While its top officers like functional directors and joint managing directors are entitled to get 24 free tickets each year, deputy general managers and above get 20 passages under a scheme called Passage Entitlement-Vacation Travel.
Those in the category of assistant general managers and senior AGMs having less than 20 years of service can avail 12 such tickets and those above 20 years can get 16.
The remaining staffers, who have put in between one and 20 years of service, are entitled to eight free tickets and 12 for those beyond 20 years.
Half of these tickets can be used for international travel, according to the scheme which also makes it clear that the number of such staff-on-leave passage would be determined by the airline's commercial department.
The scheme comes at a time when the national carrier is estimating a loss of Rs 3,900 crore in 2013-14, though it is down from Rs 5,200 crore reported in 2012-13 and Rs 7,560 crore posted the year before. The airline is also faced with a whopping debt burden of Rs 35,000 crore.
While retired employees can avail this facility on par with what they were getting at the time of superannuation, the scheme also provides that "in exceptional circumstances" an employee could use a maximum of four of his or her own passages for travel of brothers, sisters, son-in-law and daughter-in-law.
Prior to their 2007 merger, senior officials of the two erstwhile carriers used to enjoy unlimited domestic travel, which has now been discontinued.
When contacted, Air India officials said the new scheme had been brought to put a cap on the free passage given to the employees, which was unlimited earlier. The scheme, they said, was a substitute for the leave travel concession scheme for government employees which Air India employees do not get.
While the free passage scheme was based on the accepted market practices followed by airlines across the globe and in India, the tickets were subject to load factors on each flight, they said.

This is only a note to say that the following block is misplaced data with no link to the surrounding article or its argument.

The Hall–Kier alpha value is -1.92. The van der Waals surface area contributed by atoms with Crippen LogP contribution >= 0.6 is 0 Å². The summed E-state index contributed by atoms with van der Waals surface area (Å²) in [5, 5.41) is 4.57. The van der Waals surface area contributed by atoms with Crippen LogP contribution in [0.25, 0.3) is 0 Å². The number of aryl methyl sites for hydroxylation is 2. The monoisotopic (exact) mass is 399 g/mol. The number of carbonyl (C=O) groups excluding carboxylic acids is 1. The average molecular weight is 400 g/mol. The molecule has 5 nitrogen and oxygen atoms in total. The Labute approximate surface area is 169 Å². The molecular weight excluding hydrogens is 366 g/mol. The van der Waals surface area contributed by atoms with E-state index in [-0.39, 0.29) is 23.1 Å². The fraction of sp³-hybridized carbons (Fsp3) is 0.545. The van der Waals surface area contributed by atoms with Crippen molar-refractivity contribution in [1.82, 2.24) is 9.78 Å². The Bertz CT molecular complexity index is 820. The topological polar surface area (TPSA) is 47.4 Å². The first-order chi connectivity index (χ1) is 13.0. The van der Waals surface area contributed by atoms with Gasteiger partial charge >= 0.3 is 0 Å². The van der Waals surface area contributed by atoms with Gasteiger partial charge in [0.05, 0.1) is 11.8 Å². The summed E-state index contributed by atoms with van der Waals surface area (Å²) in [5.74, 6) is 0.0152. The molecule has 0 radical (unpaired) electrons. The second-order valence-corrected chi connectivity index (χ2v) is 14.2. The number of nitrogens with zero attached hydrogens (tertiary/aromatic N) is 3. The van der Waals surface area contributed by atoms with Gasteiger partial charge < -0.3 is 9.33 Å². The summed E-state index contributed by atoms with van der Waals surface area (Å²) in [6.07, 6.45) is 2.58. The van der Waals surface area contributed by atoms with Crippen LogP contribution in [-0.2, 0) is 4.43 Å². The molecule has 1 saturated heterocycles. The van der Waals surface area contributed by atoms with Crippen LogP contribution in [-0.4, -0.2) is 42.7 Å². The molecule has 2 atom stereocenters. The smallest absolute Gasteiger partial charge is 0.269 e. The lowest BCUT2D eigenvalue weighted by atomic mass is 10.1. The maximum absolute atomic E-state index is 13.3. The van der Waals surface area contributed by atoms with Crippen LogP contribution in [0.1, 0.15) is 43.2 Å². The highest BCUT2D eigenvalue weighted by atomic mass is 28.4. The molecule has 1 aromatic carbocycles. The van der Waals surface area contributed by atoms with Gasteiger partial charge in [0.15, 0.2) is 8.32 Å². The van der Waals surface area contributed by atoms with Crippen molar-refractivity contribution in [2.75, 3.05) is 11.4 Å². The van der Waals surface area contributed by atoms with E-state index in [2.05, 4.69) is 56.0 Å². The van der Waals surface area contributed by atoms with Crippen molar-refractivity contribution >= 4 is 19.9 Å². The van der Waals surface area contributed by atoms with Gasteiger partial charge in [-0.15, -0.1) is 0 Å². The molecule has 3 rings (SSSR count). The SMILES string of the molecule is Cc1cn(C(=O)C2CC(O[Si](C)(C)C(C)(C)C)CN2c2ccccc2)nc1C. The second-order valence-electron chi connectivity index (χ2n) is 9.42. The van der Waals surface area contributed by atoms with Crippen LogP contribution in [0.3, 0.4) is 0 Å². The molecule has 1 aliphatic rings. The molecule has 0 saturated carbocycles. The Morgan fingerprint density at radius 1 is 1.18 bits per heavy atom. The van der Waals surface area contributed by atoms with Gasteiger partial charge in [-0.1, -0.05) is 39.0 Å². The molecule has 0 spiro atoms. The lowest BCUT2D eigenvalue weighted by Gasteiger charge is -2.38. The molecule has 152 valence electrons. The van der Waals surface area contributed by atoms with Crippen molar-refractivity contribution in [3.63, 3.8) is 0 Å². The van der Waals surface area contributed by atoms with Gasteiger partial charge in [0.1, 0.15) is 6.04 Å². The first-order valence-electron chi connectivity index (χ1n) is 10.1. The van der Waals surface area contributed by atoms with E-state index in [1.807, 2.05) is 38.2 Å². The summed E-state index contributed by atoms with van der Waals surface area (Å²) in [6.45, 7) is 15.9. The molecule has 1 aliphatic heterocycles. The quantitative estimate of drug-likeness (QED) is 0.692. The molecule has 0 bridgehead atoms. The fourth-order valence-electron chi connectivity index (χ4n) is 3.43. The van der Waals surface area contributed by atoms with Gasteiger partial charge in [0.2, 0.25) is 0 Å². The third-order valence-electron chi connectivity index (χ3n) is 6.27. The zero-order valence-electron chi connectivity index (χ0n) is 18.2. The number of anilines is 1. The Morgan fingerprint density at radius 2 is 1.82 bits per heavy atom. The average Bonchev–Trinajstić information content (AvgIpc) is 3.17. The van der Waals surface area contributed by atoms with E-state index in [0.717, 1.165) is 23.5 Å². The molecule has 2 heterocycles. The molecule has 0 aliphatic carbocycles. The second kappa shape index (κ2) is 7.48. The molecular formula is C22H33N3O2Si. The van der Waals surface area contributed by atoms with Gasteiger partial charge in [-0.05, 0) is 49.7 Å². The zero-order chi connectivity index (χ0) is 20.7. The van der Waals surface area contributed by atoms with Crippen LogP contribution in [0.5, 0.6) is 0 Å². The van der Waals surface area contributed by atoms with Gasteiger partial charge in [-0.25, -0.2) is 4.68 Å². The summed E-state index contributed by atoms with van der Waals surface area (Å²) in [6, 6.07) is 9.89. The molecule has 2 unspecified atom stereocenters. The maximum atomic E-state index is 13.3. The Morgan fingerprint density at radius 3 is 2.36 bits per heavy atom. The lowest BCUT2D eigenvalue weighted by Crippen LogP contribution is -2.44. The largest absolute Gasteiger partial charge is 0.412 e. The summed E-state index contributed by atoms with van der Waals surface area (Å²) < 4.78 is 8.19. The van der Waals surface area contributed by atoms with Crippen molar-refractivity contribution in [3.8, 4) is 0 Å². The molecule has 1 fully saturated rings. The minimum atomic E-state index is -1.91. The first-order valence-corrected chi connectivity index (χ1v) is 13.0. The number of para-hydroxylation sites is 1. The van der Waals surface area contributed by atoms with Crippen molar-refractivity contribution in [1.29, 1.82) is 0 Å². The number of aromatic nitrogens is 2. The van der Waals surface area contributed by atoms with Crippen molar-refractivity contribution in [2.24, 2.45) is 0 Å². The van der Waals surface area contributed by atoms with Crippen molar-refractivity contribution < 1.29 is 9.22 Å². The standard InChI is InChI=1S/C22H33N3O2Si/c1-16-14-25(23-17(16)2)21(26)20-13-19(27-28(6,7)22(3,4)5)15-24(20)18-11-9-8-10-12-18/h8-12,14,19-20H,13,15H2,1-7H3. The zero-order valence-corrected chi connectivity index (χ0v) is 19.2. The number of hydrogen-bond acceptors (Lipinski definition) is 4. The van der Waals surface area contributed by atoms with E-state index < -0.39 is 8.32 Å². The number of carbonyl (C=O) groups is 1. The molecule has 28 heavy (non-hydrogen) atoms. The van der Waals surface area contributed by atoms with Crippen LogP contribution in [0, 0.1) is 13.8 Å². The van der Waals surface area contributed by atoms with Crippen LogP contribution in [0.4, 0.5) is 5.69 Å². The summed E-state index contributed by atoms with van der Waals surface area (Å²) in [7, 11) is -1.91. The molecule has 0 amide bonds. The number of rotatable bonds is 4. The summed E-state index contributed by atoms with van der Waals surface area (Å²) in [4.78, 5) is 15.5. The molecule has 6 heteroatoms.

The national carrier has been dependent on equity infusion by the government, which has so far given it a total of Rs 12,200 crore primarily for paying off loans due to aircraft acquisition.
Equity infusion was being carried out on the basis of the airline achieving set financial and operational targets as part of the Turnaround Plan.
Civil Aviation Minister Ajit Singh had told a parliamentary panel in December that "equity infusion by the government (in Air India) has neither been timely, nor
He had also said there was "a shortfall in equity infusion to the tune of Rs 3,574 crore, leading to a liquidity crunch" for the airline.
In the last financial year, the entire airline staff was about 24,000. But after 6,600 were transferred to its two new subsidiaries Air India Engineering Services Ltd and 5,300 to the Air India Air Transport Services Ltd, the airline has over 12,000 on its role. The subsidiaries were floated as part of the turnaround plan.
Due to this, the aircraft-to-employee ratio is expected to come down to 1:179 in 2015-16 from a peak of 1:301 in 2011 -12. The ratios includes the employees in the two new subsidiaries.
If only the staff strength in the airline is considered, the ratio would improve to 1:82, probably the best globally, the officials said.